One For One Exchange
Imagine two men in a field, each holding something the other needs. Both men put a reasonable amount of time into acquiring the items. Eventually they will come to an agreement about them and will exchange the items. The value placed on each item is called utility, which is a measure of the relative satisfaction one derives from a good or service. In this particular example, neither men will be exchanging more than just the item, which means no monetary value can be placed on them. In fact, the reason they are both willing to part with their item, is because of the perception that each of them will increase their utility through the exchange. If both men believe their utility will increase, then we’ll probably see an even trade where both men will walk away satisfied. It also may indicate that they are the only two people interested in those items, and that there may be no way to measure a market value based on a currency system.
One For Many Exchange
Let’s give these two characters a name. We’ll call them Joe and Bill. In this instance, when Joe and Bill meet, Joe sees that Bill has something that he could really use, which would increase Joe’s utility significantly, but Bill looks at what Joe has and decides that he could use what Joe has, but doesn’t necessarily need it, and isn’t really excited about it. Bill’s utility isn’t going to increase much. Something has to give at this point. This is where negotiation comes in. It’s likely that Joe is going to have to offer more than just his item to Bill in order to get Bill to make the exchange. So, Joe gives Bill his item plus a few other things, or perhaps whatever is being used in that day for currency. Of course, we have to consider that in times when government has failed, people revert to a system of bartering, where goods and services become the currency until a government that the people can trust defines a new monetary system.
In the U.S., we have our American dollar, and we agree that it holds value, but it rests upon nothing. Not even gold. If you think about the value of Gold, remind yourself of the last time any civilization traded Gold when the economy failed. It hasn’t happened for many centuries, and won’t happen in the future. Dave Ramsey spoke about this in one of his recent podcasts, outlining that the most recent brush with a completely failed economy that we have seen was what happened in New Orleans after the hurricane. You didn’t see people trading gold, you saw them trading goods and services. You give me a gallon of water, I give you a gallon of gas, etc.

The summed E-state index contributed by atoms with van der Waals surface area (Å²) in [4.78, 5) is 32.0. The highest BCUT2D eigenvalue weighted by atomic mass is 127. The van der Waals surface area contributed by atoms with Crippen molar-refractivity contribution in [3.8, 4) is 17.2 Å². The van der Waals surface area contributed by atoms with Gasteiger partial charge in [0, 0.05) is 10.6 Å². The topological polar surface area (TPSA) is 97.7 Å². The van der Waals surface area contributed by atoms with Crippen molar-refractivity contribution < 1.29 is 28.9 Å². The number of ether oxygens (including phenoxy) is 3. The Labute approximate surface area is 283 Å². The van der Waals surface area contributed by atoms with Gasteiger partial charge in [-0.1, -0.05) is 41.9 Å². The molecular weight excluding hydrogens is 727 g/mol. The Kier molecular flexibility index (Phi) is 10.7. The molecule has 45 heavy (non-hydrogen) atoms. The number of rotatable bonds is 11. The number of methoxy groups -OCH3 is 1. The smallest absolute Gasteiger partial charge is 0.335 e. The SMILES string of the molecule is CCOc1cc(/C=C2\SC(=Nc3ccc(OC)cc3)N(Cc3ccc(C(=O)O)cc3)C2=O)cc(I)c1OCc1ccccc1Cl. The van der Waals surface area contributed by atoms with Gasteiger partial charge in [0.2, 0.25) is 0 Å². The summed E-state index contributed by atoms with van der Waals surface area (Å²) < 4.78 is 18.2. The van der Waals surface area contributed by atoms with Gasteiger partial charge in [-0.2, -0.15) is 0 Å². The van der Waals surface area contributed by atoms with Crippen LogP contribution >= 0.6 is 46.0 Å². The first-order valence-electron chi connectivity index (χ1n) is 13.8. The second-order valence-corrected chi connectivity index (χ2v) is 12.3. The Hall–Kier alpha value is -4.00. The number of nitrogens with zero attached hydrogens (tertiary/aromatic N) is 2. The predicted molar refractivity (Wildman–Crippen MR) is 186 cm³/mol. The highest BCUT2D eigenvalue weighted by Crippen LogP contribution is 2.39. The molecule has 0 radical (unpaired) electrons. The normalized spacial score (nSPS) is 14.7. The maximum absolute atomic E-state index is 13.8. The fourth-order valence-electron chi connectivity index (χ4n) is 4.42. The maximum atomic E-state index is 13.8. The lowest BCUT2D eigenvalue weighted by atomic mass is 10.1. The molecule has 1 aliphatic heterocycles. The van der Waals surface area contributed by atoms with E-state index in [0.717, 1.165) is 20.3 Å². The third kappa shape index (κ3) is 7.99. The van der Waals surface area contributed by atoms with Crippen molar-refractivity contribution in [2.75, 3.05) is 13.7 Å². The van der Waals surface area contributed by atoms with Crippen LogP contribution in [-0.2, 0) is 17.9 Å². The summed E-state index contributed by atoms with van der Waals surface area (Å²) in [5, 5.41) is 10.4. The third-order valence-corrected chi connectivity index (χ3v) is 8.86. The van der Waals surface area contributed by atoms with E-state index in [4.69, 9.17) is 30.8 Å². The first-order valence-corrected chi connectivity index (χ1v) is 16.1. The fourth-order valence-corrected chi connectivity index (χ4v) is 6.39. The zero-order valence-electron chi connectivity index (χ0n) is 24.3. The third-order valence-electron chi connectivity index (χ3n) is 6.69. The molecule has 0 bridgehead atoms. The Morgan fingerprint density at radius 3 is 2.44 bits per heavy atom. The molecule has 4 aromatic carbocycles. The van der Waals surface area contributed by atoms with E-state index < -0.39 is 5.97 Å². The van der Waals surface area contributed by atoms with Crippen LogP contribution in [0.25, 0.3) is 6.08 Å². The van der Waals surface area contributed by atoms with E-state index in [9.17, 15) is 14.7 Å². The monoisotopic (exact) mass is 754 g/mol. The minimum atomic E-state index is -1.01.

Many For Many Exchange
The many for many exchange is just a bloated form of the One for One exchange where it simply takes more items to reach a one to one exchange. I’ll trade you this, this, and this for that, that, and that. More volume, but balanced out, just like all of the exchanges. Again, as long as there is a perceived increase in utility for both parties to the transaction, then the details of the transaction just become pieces on the balancing scale of negotiation.
Borrowing Your Life Away
The three examples above are very basic micro economic facts of life. There’s one common theme that runs throughout, however, and that’s that the exchanges that took place above assumed that each participant actually had something to trade. They had worked hard to find what they needed to trade, and when they found someone with which to trade, they succeeded, and walked away from the transaction happy. Each item was owned by the other.
But what if you were standing in the middle of that field and you wanted something the other person had, yet you had nothing to offer in return, except your word that you would eventually return something to them that may satisfy them? What would they be thinking? They might look at this situation and think that there’s a greater opportunity to them increase utility through this transaction than if we simply traded up front. What happens? Well, in this case, Joe offers to Bill an item that Bill cannot pay for now, in exchange for a greater payment later, because both are now bound by time. Bill is now obligated to increase Joe’s utility over a longer period of time, and Joe has to wait to be paid, and may be tempted to skim as much as possible because Bill isn’t going to be able to pay him right away. Bill may have a percieved increase in utility for the “new car” he just bought, but it’s short term, because Bill has forgotten that he has agreed to pay far more than he believes the item is actually worth to him, all for the sake of having it now, for just a little bit, instead of later, for the full value.
Welcome to debt. The bible talks about this in Proverbs 22:7 – “The rich rule over the poor, and the borrower is servant to the lender.” When was the last time you chose to be someone’s slave? There is a simple solution to debt. It’s called savings. The reason you may be in debt is because you are not patient enough to save. When you borrow money, you pay more than you should pay for something, and you lock yourself into a pattern of slavery until you pay off the debt.